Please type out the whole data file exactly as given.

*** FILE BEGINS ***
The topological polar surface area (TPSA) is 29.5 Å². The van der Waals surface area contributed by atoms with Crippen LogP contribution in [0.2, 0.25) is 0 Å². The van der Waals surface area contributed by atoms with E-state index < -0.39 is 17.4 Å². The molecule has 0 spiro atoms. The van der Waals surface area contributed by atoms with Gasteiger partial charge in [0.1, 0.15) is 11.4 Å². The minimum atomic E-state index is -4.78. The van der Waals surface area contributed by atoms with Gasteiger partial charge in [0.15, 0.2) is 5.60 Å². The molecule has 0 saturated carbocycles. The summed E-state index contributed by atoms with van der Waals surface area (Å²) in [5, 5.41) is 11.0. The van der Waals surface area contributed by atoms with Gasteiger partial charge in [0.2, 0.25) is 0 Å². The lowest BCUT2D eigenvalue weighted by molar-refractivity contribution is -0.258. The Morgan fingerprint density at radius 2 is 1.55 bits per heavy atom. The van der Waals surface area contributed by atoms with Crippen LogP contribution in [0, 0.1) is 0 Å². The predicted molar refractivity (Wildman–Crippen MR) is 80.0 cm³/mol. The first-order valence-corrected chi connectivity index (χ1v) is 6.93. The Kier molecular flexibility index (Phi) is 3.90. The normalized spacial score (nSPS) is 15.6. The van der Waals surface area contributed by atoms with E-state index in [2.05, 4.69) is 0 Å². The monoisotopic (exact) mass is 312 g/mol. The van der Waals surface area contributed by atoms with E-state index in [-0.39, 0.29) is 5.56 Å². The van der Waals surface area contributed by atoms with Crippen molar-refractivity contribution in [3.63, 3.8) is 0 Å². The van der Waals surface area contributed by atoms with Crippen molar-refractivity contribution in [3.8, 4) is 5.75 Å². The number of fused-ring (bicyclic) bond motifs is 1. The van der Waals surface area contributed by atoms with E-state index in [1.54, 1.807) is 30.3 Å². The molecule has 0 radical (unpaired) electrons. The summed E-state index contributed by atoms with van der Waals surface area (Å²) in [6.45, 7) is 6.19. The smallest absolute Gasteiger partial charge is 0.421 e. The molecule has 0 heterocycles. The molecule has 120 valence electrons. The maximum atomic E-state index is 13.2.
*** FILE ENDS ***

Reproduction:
The topological polar surface area (TPSA) is 29.5 Å². The van der Waals surface area contributed by atoms with Crippen LogP contribution in [0.2, 0.25) is 0 Å². The van der Waals surface area contributed by atoms with E-state index < -0.39 is 17.4 Å². The molecule has 0 spiro atoms. The van der Waals surface area contributed by atoms with Gasteiger partial charge in [0.1, 0.15) is 11.4 Å². The minimum atomic E-state index is -4.78. The van der Waals surface area contributed by atoms with Gasteiger partial charge in [0.15, 0.2) is 5.60 Å². The molecule has 0 saturated carbocycles. The summed E-state index contributed by atoms with van der Waals surface area (Å²) in [5, 5.41) is 11.0. The van der Waals surface area contributed by atoms with Gasteiger partial charge in [0.2, 0.25) is 0 Å². The lowest BCUT2D eigenvalue weighted by molar-refractivity contribution is -0.258. The Morgan fingerprint density at radius 2 is 1.55 bits per heavy atom. The van der Waals surface area contributed by atoms with Crippen LogP contribution in [0, 0.1) is 0 Å². The predicted molar refractivity (Wildman–Crippen MR) is 80.0 cm³/mol. The first-order valence-corrected chi connectivity index (χ1v) is 6.93. The Kier molecular flexibility index (Phi) is 3.90. The normalized spacial score (nSPS) is 15.6. The van der Waals surface area contributed by atoms with E-state index in [2.05, 4.69) is 0 Å². The monoisotopic (exact) mass is 312 g/mol. The van der Waals surface area contributed by atoms with E-state index in [-0.39, 0.29) is 5.56 Å². The van der Waals surface area contributed by atoms with Crippen molar-refractivity contribution in [3.63, 3.8) is 0 Å². The van der Waals surface area contributed by atoms with Crippen molar-refractivity contribution in [3.8, 4) is 5.75 Å². The number of fused-ring (bicyclic) bond motifs is 1. The van der Waals surface area contributed by atoms with E-state index in [1.54, 1.807) is 30.3 Å². The molecule has 0 radical (unpaired) electrons. The summed E-state index contributed by atoms with van der Waals surface area (Å²) in [6.45, 7) is 6.19. The smallest absolute Gasteiger partial charge is 0.421 e. The molecule has 0 heterocycles. The molecule has 120 valence electrons. The maximum atomic E-state index is 13.2.